Author Archives: Eva Amsen

Where in the World is The Finch & Pea

Screen Shot 2014-07-07 at 20.16.52Remember when I was really into GeoGuessr?

I rediscovered it this weekend, and I also found an even better site, GeoSettr, which allows you to make custom GeoGuessr games! I’ve made a special one, just for you. The locations are all ones that we’ve previously visited here at The Finch & Pea. So, if you’ve read all the travel posts, this should be a piece of cake!

The game is set up as a “challenge”, but ignore that – just try to find where you are. Some locations are easier than others!

Let us know how you did by entering your score in the comments.

Science North

Science_north_building_in_2007For Canada Day, let’s have a quick look at one of Canada’s most popular science centers: Science North.

Even though I spent seven years in Toronto, I never managed to make it up North, to Sudbury. This mining town in Ontario was established when railroad workers discovered nickel ore during railway construction. The town’s nickel mining heritage is highlighted in one of its tourist attractions, the Big Nickel.

A much bigger attraction in Sudbury, though, is Science North. It follows the common formula for big science centers, with various exhibits, evening entertainment, and an IMAX theatre, but, true to its name, Science North does offer some unique exhibits specific to the science and technology of Northern Ontario, including exhibits on local wildlife and the local underground physics lab SNOLAB. They also co-run a science communication degree with Laurentian University.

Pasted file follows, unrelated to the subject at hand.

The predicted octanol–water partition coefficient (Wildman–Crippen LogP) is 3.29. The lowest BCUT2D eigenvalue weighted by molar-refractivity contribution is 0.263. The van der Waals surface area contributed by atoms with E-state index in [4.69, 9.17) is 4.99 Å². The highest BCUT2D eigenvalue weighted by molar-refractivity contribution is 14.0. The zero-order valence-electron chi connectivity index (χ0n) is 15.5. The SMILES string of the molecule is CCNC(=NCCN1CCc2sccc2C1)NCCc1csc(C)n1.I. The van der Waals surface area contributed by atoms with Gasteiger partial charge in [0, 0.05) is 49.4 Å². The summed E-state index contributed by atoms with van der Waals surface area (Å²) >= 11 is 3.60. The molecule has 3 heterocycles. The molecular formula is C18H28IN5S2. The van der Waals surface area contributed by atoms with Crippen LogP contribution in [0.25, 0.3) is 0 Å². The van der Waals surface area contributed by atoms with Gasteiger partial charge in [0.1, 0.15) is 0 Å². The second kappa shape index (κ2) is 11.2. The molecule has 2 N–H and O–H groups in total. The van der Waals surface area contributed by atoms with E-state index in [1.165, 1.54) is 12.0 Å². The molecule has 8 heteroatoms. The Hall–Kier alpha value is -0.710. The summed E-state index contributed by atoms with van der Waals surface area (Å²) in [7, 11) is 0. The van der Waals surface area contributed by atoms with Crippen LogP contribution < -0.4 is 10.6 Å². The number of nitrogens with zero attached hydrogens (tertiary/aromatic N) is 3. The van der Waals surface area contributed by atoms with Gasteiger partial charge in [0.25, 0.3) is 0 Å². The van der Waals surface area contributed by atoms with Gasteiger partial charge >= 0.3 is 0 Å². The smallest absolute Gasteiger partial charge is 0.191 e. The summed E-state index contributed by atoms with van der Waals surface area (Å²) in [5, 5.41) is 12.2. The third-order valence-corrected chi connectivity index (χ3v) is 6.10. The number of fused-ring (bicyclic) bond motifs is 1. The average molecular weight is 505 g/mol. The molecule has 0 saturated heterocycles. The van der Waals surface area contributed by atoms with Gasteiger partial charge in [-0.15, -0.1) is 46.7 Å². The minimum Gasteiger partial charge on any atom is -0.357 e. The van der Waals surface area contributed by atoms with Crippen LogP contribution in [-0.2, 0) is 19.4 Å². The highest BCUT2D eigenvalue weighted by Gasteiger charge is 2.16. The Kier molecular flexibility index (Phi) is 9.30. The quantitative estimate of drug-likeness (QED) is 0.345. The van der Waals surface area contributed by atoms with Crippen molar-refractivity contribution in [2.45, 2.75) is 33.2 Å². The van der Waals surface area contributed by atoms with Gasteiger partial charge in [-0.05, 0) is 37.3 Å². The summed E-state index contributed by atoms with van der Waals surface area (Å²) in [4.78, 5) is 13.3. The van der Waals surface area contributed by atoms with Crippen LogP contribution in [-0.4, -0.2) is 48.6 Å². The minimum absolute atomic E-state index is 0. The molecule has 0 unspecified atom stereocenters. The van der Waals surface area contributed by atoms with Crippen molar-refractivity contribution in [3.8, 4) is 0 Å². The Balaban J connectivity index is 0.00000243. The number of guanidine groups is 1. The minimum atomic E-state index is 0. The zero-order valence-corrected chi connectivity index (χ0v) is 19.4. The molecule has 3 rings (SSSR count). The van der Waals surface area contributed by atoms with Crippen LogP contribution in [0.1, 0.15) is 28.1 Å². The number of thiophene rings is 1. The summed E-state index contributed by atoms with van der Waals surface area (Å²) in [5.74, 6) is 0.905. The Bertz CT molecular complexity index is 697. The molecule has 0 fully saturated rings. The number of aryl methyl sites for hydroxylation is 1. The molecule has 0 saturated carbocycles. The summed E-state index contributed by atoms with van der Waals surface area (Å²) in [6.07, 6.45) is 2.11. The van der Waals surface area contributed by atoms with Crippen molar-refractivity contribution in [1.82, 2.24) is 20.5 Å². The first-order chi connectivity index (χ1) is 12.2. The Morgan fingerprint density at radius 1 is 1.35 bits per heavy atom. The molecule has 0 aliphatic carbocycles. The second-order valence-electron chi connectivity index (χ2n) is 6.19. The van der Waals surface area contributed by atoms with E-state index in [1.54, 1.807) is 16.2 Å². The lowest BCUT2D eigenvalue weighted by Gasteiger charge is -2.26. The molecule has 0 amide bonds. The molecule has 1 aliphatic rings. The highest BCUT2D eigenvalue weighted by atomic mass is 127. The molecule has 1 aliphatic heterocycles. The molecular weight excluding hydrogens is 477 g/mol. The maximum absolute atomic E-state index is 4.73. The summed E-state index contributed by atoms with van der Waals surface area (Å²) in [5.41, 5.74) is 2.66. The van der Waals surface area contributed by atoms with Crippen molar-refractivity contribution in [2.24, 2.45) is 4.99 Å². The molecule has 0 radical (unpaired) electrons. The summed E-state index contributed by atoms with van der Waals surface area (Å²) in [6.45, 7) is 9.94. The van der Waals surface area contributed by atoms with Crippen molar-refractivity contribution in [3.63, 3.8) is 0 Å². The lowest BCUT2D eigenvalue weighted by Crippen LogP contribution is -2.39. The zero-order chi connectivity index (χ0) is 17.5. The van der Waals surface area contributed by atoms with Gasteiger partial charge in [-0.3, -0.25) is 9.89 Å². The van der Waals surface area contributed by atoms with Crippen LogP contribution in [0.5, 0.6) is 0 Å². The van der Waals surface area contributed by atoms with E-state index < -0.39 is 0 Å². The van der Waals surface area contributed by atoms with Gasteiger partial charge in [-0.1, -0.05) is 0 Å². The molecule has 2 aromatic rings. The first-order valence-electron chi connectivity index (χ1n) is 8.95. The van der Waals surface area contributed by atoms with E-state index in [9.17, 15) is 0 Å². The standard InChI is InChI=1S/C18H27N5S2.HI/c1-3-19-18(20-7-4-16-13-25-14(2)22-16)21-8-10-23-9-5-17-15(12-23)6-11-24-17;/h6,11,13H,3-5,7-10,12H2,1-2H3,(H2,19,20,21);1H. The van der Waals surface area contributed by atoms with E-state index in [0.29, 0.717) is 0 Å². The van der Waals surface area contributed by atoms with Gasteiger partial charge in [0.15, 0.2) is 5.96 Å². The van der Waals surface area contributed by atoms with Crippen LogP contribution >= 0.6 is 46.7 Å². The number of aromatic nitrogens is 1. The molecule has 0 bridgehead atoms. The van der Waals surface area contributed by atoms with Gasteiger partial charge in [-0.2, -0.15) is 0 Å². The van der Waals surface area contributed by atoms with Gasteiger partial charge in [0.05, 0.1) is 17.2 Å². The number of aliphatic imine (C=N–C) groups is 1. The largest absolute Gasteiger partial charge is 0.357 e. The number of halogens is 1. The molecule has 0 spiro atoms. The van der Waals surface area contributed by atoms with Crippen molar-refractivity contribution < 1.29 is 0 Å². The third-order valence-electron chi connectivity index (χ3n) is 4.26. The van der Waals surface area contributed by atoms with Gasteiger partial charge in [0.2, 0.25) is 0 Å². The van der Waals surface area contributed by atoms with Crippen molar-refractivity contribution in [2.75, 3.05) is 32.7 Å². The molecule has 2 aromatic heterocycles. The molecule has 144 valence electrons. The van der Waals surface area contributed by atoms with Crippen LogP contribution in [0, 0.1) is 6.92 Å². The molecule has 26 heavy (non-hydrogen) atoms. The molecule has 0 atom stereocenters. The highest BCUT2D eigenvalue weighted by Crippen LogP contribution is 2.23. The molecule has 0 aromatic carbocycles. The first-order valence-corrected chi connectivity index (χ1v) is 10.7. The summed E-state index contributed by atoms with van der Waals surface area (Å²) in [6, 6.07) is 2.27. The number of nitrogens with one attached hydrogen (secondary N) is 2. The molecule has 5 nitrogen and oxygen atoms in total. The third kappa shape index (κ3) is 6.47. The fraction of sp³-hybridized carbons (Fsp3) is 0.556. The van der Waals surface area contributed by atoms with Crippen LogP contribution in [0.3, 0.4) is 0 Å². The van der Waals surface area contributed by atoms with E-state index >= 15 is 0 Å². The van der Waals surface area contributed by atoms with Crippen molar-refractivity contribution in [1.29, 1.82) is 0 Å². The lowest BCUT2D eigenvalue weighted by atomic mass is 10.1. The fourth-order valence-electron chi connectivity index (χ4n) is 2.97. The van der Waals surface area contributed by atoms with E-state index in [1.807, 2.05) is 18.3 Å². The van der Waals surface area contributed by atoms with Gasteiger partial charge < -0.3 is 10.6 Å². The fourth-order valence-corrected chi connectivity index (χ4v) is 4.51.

Science North is one of the science centers I’ve heard only good things about from people who either visited it or worked with them, and if I’m ever in Ontario again with some time to spare for a trip up North, I will visit!


Image from Wikimedia Commons

Let’s take back the comments section!

Screen Shot 2014-06-28 at 17.57.54Remember when we all left comments on blogs? I looked at some of my old blog posts from 2007-ish, and they’re full of discussions, friendly notes, silly pictures, and occasionally spin off into random banter. I have made friends via blog comments, and found interesting other blogs through the links left by commenters.

Now, all conversation about blog posts seems to happen externally – mostly on social media – and blog comment sections themselves are either empty or filled with spam. Very few of my posts get comments anymore (although I did get this really nice one from a museum in Chile!)

It’s easy to blame others for not leaving comments, but be honest, when did you leave a friendly blog comment yourself?

That’s why I’m planning to spend the month of July actively leaving comments on blogs again. I’ve started a pledge on PledgeBank where you can indicate if you want to join (pseudonyms allowed!) and several people are on board. There’s also a FAQ on my personal blog. Join me!

(And if you want to write blog posts rather than comments, I also recently revealed my secret for keeping track of writing ideas.)

Finding their way to Mariana

Walked the sand with the crustaceans,
Could find my way to Mariana
- The Pixies

Walsh and Piccard in their sub, on the way to Mariana.

Walsh and Piccard in their sub, on the way to Mariana.